Aaliya (above it all as her name implies) is a woman in Beirut in her early 70s. She is the heart and soul of the book. She is to me more than a mere protagonist. You don’t come across such strong characters every day in books and when you do, you cherish them as you must with this one.

Aaliya is a woman of great intelligence in a society that does not expect its women to be that erudite. She is an observer of things, incidents, people and times. The book chronicles her life and more than anything else it is a book of her relationship with books and reading. She translates popular books from English to Arabic for her own pleasure. Men have disappointed her. Books do not. She takes refuge in them. She also works at a bookstore and tries to avoid her family as much as she can. At one point, I almost felt that I was her, or in time I would be her. That day maybe isn’t far off.

At every given time in the book, Aaliya is trying to work her way through feelings of uselessness and loneliness. That is where the title of the book fits in. So much so that when she accidentally colours her hair blue, she lets it be. That is the only newness in her everyday monotony.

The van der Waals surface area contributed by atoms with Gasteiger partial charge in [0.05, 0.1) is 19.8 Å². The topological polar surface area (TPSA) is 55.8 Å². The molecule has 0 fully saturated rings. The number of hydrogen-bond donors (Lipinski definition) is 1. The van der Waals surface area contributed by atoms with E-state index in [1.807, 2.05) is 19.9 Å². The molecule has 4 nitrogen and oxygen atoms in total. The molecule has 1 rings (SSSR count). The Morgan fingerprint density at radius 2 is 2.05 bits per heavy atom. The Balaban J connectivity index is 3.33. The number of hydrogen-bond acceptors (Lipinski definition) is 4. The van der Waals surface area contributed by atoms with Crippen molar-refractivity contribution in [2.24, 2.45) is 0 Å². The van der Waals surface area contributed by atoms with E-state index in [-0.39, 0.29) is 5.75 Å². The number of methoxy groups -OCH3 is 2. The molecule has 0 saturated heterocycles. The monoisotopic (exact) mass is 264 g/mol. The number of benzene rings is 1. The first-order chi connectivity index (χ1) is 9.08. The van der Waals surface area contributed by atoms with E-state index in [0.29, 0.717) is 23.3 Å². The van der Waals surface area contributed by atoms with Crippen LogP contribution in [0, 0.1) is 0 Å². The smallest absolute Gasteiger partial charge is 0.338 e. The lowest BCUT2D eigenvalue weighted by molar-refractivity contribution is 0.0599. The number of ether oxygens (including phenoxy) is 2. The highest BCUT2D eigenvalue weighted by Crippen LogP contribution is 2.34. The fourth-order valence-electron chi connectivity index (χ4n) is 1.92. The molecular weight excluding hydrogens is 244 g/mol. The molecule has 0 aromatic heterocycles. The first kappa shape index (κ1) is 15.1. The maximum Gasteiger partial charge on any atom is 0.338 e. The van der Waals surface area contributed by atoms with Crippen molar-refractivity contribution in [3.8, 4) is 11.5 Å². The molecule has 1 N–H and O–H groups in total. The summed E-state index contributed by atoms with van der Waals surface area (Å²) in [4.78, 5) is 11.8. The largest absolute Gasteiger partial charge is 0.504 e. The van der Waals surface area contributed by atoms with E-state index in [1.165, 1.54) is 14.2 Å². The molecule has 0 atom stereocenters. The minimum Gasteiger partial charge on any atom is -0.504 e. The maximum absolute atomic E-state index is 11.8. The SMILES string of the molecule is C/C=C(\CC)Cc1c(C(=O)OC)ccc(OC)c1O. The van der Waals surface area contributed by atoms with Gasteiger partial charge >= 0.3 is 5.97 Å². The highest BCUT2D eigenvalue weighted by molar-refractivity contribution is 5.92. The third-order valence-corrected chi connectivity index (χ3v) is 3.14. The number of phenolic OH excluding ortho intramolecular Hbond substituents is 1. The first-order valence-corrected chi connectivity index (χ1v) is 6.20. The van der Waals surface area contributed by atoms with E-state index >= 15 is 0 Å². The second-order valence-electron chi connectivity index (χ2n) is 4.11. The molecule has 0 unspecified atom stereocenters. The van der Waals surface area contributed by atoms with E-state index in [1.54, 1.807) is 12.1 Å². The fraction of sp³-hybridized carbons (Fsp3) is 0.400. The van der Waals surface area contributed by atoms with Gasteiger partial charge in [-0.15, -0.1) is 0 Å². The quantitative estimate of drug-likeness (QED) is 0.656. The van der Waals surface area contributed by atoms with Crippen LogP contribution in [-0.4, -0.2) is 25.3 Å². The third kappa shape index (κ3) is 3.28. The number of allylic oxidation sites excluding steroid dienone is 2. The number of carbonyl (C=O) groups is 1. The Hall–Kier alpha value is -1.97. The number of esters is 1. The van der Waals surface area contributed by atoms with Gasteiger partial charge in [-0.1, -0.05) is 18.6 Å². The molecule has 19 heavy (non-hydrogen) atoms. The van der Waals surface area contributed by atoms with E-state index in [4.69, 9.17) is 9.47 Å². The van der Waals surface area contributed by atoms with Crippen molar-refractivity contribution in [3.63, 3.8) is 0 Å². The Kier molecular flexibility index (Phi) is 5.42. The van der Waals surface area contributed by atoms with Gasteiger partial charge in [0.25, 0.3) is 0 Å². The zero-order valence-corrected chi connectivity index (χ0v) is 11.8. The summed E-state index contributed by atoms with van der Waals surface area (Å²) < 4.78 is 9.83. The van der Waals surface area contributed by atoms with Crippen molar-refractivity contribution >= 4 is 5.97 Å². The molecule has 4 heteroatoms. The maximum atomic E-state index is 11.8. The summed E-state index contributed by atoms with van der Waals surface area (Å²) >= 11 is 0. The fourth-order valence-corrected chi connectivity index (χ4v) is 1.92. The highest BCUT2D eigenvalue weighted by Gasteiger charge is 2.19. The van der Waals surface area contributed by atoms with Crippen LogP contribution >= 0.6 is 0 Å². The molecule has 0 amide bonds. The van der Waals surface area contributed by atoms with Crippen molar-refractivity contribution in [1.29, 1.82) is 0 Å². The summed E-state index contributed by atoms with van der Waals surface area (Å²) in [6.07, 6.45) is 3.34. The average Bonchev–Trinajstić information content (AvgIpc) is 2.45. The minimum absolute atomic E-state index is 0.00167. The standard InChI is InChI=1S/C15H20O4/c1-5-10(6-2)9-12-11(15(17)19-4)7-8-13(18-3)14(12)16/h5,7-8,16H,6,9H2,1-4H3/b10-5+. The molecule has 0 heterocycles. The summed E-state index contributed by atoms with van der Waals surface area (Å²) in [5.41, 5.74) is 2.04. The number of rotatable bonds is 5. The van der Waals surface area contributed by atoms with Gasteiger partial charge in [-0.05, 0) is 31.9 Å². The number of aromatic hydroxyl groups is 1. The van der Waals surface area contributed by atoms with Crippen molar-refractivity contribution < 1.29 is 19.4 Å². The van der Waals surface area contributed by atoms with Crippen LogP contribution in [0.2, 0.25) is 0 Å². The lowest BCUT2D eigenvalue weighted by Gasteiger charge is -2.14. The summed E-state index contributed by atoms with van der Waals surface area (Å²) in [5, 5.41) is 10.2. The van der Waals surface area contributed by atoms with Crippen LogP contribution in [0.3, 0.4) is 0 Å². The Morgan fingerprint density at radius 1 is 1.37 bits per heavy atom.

Alameddine is a fantastic storyteller. He has managed to tell a tale of a woman, without letting his manhood get in the way and that to me is a mark of a great writer. The book cuts across barriers of language and nationality and tells a tale that is universal to all – about loneliness, aging and how to cope in this world that is constantly judging and will not let you do. He speaks of these issues without bringing the reader down, also with some humour at most times. “An Unnecessary Woman” is a must read for all lovers of literature. It is almost a love song, dedicated to reading and readers everywhere.

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A Reading Diary : A Year of Favourite Books by Alberto Manguel

A Reading Year - A Year of Favourite Books by Alberto Manguel Title: A Reading Diary: A Year of Favourite Books
Author: Alberto Manguel
Publisher: Canongate
ISBN: 978-1841958217
Genre: Non-Fiction, Memoirs, Books, Reading
Pages: 272
Source: Personal Copy
Rating: 5/5